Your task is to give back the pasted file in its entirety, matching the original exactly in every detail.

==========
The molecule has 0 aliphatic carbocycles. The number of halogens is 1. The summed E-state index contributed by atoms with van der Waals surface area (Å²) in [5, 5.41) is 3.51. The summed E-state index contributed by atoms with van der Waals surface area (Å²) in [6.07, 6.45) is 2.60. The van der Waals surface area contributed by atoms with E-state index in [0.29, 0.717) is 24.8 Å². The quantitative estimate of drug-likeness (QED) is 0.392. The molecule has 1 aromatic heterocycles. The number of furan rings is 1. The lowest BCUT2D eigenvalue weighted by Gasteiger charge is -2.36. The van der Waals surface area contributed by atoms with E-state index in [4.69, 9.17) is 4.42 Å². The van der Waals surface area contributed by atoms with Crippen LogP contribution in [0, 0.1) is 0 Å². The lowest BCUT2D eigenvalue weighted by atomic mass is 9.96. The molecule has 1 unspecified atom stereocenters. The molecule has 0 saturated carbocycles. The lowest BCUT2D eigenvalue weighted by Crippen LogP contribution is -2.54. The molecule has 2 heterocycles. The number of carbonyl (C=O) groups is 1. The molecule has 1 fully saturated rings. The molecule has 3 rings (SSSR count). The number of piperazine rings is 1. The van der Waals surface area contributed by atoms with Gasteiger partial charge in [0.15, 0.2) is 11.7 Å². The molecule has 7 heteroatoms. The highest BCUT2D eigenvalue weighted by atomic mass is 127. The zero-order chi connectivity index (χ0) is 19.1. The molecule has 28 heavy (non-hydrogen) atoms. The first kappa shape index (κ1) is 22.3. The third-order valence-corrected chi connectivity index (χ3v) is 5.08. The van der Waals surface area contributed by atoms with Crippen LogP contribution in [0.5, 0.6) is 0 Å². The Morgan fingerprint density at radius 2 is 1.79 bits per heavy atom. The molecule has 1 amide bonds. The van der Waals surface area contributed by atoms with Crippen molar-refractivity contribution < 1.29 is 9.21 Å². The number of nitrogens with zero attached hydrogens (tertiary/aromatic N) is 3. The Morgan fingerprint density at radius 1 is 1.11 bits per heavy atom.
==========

The molecule has 0 aliphatic carbocycles. The number of halogens is 1. The summed E-state index contributed by atoms with van der Waals surface area (Å²) in [5, 5.41) is 3.51. The summed E-state index contributed by atoms with van der Waals surface area (Å²) in [6.07, 6.45) is 2.60. The van der Waals surface area contributed by atoms with E-state index in [0.29, 0.717) is 24.8 Å². The quantitative estimate of drug-likeness (QED) is 0.392. The molecule has 1 aromatic heterocycles. The number of furan rings is 1. The lowest BCUT2D eigenvalue weighted by Gasteiger charge is -2.36. The van der Waals surface area contributed by atoms with E-state index in [4.69, 9.17) is 4.42 Å². The van der Waals surface area contributed by atoms with Crippen LogP contribution in [0, 0.1) is 0 Å². The lowest BCUT2D eigenvalue weighted by atomic mass is 9.96. The molecule has 1 unspecified atom stereocenters. The molecule has 0 saturated carbocycles. The lowest BCUT2D eigenvalue weighted by Crippen LogP contribution is -2.54. The molecule has 2 heterocycles. The number of carbonyl (C=O) groups is 1. The molecule has 1 fully saturated rings. The molecule has 3 rings (SSSR count). The number of piperazine rings is 1. The van der Waals surface area contributed by atoms with Gasteiger partial charge in [0.15, 0.2) is 11.7 Å². The molecule has 7 heteroatoms. The highest BCUT2D eigenvalue weighted by atomic mass is 127. The zero-order chi connectivity index (χ0) is 19.1. The molecule has 28 heavy (non-hydrogen) atoms. The first kappa shape index (κ1) is 22.3. The third-order valence-corrected chi connectivity index (χ3v) is 5.08. The van der Waals surface area contributed by atoms with Crippen LogP contribution in [0.5, 0.6) is 0 Å². The Morgan fingerprint density at radius 2 is 1.79 bits per heavy atom. The molecule has 1 amide bonds. The van der Waals surface area contributed by atoms with Crippen molar-refractivity contribution < 1.29 is 9.21 Å². The number of nitrogens with zero attached hydrogens (tertiary/aromatic N) is 3. The Morgan fingerprint density at radius 1 is 1.11 bits per heavy atom.